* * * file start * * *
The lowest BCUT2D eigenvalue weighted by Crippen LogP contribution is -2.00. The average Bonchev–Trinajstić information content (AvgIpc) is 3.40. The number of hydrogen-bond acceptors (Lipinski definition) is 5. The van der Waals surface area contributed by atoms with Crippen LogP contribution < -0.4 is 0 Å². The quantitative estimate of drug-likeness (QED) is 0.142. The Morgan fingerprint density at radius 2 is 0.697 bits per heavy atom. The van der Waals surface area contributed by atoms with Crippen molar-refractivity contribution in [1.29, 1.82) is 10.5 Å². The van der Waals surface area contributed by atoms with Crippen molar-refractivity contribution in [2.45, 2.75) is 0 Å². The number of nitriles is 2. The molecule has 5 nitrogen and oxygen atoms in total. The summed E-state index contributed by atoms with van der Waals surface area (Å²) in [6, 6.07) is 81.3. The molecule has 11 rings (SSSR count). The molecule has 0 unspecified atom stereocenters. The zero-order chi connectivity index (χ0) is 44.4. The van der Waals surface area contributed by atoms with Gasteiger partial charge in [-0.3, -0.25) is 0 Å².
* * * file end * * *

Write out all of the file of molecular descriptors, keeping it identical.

The lowest BCUT2D eigenvalue weighted by Crippen LogP contribution is -2.00. The average Bonchev–Trinajstić information content (AvgIpc) is 3.40. The number of hydrogen-bond acceptors (Lipinski definition) is 5. The van der Waals surface area contributed by atoms with Crippen LogP contribution < -0.4 is 0 Å². The quantitative estimate of drug-likeness (QED) is 0.142. The Morgan fingerprint density at radius 2 is 0.697 bits per heavy atom. The van der Waals surface area contributed by atoms with Crippen molar-refractivity contribution in [1.29, 1.82) is 10.5 Å². The van der Waals surface area contributed by atoms with Crippen molar-refractivity contribution in [2.45, 2.75) is 0 Å². The number of nitriles is 2. The molecule has 5 nitrogen and oxygen atoms in total. The summed E-state index contributed by atoms with van der Waals surface area (Å²) in [6, 6.07) is 81.3. The molecule has 11 rings (SSSR count). The molecule has 0 unspecified atom stereocenters. The zero-order chi connectivity index (χ0) is 44.4. The van der Waals surface area contributed by atoms with Gasteiger partial charge in [-0.3, -0.25) is 0 Å².